Open Primary: Primary elections where voters may cast a vote on a ballot of any part and do not need to be members of a specific political party in order to vote for that party’s candidates

Ordinances: An authoritative decree or law set forth by governmental authority

Oregon System: A system of government where voters are able to initiate and vote upon statutes or constitutional revisions

Organizational Culture: Underlying values, beliefs, and ways of interacting that contribute to the psychological and social environment of an organization.

Parliamentary Style Systems: Common legislative form using the integration of powers and where the legislative branch chooses the prime minister or president

Patronage: The power to make appointments to government jobs especially for political advantage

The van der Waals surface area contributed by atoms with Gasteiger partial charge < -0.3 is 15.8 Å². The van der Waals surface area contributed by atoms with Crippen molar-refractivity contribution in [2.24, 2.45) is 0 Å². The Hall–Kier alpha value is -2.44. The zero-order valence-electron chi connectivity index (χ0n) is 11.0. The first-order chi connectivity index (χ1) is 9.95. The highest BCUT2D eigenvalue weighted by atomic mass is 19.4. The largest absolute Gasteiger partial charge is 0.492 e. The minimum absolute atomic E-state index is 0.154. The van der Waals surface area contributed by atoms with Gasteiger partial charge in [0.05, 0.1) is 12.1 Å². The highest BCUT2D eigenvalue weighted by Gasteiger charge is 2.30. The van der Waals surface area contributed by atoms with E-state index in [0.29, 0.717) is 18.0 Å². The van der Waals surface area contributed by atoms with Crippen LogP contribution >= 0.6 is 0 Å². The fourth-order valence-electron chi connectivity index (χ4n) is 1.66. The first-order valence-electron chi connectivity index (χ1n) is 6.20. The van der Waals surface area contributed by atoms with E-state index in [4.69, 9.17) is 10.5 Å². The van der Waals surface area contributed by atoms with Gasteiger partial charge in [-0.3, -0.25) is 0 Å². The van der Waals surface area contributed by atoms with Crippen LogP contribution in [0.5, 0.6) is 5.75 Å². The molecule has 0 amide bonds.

Performance-Based Budgeting: Process for budgeting that links requests for resources with documentation illustrating the outcomes of budget choices made in previous years

Pivotal Variable: The focal point upon which other variables depends

Plessy v. Ferguson: The 1896 U.S. Supreme Court case ruling that “separate but equal” public facilities were consistent with the equal protection clause of the 14th Amendment to the U.S. Constitution; the Supreme Court’s ruling meant that racial segregation is acceptable so long as the services provided by government for different races were basically comparable

Pluralist Theory: An ideal-type democratic theory positing that American democratic political process is genuinely open to the involvement of any group that wishes to participate; some of the fundamental constitutional principles embedded in the U.S. Constitution (freedom of speech, freedom of assembly, and freedom to petition government for the redress of grievances) constitute core elements of pluralist theory